Three years ago, Cuba’s Minister of Foreign Affairs, Bruno Rodríguez, at a meeting in New York, explained, and insisted, that what Cuba needed and was promoting in terms of foreign investments, was investors representing big capital from well-established firms. The approach was questioned and criticized by foreign experts, suggesting that the whole idea was nothing but day-dreaming, a too far-fetched possibility.
Such experts did not realize that after 25 years of dealing with foreign investors, Cuban authorities were sick and tired of dealing with all sorts of two-bit carpetbaggers from Western Europe and/or the Western Hemisphere, ready to sell all kinds of cheap junk and low quality merchandise, speculating with prices, and engaging in all kinds of scams and corruption schemes. Lack of government control and supervision, a low level of institutional accountability, an outdated banking system, and the absence of independent audits created fertile ground for all kinds of swindlers. The Tokmajkian case was perhaps one of the best examples. Former Vice President Carlos Lage and former Minister of Economy and Planning José Luis Rodríguez, could share many stories of deals in which Cuba came out as net loser negotiated under the desperate circumstances of the 1990s and early 2000s. The flip side of the coin was, however, that when deals were made with big and well-established companies, the results were completely the opposite and a relationship of mutual trust and benefits prevailed.
CUBA’S PREFERENCE FOR FOREIGN INVESTMENT PARTNERS
Large and well-established companies have a strong record that speaks for them when it comes time for the Cuban authorities to decide whether or not to accept their offers. Their credentials are impeccable and they are trustworthy; they can provide fresh capital for large projects and also bring to the table innovative technologies, access to international markets, and bigger numbers in terms of employment. The carpetbaggers that flooded Havana in the 1990s or later did not have any of these key attributes. Some of them were not even cottage industries; for the most part, they were like international hawkers, seeking to take advantage of the lack of knowledge and experience of Cuban officials, trying to take advantage of officials inclined to participate in corruption schemes, the absence of effective economic controls, no serious auditing experience and lack of efficient banking services. Some of the carpetbaggers were part of major scams, that seemed very profitable when presented but at the end resulted in big losses for Cuba.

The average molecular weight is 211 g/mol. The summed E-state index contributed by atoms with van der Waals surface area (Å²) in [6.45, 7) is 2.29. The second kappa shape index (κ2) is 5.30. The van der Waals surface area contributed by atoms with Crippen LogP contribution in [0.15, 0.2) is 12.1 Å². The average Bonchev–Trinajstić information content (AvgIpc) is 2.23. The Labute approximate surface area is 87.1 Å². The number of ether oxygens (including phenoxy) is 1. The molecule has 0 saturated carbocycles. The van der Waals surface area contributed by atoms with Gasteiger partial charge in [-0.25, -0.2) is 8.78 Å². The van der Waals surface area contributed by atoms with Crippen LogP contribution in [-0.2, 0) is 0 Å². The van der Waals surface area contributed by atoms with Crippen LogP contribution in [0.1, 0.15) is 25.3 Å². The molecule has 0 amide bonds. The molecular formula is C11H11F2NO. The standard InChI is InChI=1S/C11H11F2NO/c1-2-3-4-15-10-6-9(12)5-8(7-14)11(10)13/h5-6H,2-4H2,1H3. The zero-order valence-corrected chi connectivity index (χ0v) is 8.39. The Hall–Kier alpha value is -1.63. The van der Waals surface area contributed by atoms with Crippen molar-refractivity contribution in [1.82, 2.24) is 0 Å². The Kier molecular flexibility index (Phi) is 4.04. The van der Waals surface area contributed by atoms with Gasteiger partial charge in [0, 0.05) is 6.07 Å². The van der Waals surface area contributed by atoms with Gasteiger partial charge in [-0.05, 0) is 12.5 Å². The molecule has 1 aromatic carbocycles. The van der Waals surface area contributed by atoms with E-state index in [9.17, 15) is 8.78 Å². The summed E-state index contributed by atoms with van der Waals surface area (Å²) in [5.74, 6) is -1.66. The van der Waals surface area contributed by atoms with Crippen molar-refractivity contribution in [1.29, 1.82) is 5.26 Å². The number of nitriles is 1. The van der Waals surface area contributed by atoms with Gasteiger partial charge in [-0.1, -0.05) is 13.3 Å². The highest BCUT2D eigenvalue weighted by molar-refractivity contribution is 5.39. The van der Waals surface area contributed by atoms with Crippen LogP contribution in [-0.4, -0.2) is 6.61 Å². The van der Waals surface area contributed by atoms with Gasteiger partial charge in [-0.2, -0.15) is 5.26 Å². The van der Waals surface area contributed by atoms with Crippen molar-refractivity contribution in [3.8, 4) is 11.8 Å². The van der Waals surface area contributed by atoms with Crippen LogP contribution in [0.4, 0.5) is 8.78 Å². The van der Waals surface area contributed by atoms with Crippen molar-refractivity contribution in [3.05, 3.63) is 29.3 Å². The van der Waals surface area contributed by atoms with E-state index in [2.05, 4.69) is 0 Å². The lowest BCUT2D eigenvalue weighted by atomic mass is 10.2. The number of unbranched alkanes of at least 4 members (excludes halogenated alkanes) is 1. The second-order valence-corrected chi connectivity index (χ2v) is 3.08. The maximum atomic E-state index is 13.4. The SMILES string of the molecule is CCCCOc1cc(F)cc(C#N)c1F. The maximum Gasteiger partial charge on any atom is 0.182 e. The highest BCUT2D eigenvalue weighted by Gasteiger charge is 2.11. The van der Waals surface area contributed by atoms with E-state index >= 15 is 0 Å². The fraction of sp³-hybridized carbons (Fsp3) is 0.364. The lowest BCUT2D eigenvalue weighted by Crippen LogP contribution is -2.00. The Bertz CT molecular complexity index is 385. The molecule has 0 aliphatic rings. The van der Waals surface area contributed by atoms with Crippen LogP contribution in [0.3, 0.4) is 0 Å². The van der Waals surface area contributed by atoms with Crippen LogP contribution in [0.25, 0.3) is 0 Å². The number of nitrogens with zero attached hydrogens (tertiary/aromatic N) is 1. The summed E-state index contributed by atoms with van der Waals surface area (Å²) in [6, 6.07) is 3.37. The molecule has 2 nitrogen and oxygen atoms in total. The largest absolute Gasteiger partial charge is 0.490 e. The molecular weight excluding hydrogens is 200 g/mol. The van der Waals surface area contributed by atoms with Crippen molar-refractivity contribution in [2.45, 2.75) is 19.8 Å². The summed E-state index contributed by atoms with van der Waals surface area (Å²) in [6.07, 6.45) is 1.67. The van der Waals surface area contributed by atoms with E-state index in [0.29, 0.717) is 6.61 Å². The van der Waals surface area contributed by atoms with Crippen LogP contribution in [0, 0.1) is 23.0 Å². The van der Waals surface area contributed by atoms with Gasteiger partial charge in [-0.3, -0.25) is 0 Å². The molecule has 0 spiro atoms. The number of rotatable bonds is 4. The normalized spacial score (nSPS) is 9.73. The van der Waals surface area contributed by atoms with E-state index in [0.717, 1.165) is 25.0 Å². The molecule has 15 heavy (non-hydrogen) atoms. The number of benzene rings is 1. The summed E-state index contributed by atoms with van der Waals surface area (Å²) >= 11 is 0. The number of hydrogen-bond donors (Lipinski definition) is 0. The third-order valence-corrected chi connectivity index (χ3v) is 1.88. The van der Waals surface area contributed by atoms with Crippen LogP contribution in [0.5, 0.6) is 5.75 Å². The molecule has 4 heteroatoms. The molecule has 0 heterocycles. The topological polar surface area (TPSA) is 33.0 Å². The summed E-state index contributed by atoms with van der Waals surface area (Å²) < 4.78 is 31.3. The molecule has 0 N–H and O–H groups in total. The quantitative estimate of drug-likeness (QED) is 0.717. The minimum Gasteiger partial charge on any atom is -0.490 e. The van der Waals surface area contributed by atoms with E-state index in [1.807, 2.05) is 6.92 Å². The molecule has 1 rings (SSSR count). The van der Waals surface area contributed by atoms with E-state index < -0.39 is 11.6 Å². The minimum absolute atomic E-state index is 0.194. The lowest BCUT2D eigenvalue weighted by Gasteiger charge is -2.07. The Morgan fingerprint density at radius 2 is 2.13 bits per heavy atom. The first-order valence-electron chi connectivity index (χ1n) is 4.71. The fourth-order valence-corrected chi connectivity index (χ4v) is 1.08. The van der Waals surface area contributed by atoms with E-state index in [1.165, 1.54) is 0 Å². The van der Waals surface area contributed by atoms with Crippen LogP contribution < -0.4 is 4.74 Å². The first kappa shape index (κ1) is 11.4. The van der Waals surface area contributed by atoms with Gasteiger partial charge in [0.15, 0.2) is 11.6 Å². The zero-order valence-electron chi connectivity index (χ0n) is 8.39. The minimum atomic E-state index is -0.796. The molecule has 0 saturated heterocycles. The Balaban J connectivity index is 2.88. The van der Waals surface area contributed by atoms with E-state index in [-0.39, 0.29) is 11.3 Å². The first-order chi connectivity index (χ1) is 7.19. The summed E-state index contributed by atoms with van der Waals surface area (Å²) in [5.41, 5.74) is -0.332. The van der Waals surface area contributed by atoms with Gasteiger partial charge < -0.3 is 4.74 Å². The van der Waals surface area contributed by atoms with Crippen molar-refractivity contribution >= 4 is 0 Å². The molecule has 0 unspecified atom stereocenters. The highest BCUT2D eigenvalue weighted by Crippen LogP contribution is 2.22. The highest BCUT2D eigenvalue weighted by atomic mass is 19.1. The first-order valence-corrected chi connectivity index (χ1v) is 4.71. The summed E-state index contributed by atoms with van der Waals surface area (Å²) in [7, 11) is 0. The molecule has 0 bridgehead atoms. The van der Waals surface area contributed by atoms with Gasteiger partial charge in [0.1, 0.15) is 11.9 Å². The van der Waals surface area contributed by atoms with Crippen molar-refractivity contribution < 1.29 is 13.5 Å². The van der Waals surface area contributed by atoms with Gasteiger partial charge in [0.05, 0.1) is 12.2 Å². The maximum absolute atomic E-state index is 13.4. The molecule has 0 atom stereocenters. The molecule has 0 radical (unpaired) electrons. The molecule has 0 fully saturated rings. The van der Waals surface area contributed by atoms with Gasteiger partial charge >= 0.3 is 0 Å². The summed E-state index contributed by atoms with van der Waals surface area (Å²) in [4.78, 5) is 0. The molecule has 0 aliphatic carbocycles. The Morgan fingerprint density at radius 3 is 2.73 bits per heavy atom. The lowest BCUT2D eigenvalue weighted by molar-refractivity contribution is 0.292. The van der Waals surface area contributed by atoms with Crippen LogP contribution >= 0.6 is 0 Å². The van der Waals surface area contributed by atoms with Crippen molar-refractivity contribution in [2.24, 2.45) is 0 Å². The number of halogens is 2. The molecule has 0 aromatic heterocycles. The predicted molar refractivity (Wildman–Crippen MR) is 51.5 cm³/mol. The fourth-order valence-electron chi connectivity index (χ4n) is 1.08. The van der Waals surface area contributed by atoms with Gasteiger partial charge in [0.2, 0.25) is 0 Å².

This does not mean that, going forward, the Cuban government will reject all small and medium size investors. Small and medium size investors from Spain, Italy or Mexico have been operating for many years in Cuba. Their operations have proven to be honest, productive, and useful. Cuban authorities are very much aware of the need for and role of future investment by small and medium size enterprises (SMEs or PYMES), both private and in the form of coops. Cuba has learnt about dealing with SMEs from experts from Spain, Italy, France, Sweden, and other countries, and various investment initiatives are well underway or under serious consideration. But when it comes to major investments, they should come from the large and well-established companies or corporations. This is an unquestionable priority in the Cuban context.
So far, Bruno Rodríguez was not day-dreaming at all at that meeting in New York. After Cuba’s enactment of a new investment law in 2014 and the announcements made by presidents Obama and Raúl Castro on December 17, 2014, scores of top executives and experts of major U.S. companies have visited the island, exploring potentials, opportunities, and obstacles of the Cuban market. Western European companies and a few from Latin America have been even more proactive, and have started earlier on a path toward the implementation of important big projects on the island. The far-fetched possibility — as deemed a few years back by most foreign experts—is becoming a more tangible possibility.